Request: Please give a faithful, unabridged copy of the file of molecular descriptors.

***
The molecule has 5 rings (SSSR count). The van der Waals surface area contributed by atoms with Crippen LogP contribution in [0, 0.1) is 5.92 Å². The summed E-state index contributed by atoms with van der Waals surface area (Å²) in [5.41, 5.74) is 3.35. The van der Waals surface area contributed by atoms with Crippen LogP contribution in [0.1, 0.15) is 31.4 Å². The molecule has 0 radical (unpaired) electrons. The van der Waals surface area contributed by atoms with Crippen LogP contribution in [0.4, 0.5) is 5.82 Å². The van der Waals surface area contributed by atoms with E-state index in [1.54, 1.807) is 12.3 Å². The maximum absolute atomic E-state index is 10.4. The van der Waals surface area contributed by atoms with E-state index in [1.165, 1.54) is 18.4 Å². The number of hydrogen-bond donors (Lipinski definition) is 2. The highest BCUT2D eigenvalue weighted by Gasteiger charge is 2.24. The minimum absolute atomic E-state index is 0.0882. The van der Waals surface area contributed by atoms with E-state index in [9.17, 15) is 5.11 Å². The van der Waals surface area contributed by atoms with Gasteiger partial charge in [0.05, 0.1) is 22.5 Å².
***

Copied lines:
The molecule has 5 rings (SSSR count). The van der Waals surface area contributed by atoms with Crippen LogP contribution in [0, 0.1) is 5.92 Å². The summed E-state index contributed by atoms with van der Waals surface area (Å²) in [5.41, 5.74) is 3.35. The van der Waals surface area contributed by atoms with Crippen LogP contribution in [0.1, 0.15) is 31.4 Å². The molecule has 0 radical (unpaired) electrons. The van der Waals surface area contributed by atoms with Crippen LogP contribution in [0.4, 0.5) is 5.82 Å². The van der Waals surface area contributed by atoms with E-state index in [1.54, 1.807) is 12.3 Å². The maximum absolute atomic E-state index is 10.4. The van der Waals surface area contributed by atoms with E-state index in [1.165, 1.54) is 18.4 Å². The number of hydrogen-bond donors (Lipinski definition) is 2. The highest BCUT2D eigenvalue weighted by Gasteiger charge is 2.24. The minimum absolute atomic E-state index is 0.0882. The van der Waals surface area contributed by atoms with E-state index in [9.17, 15) is 5.11 Å². The van der Waals surface area contributed by atoms with Gasteiger partial charge in [0.05, 0.1) is 22.5 Å².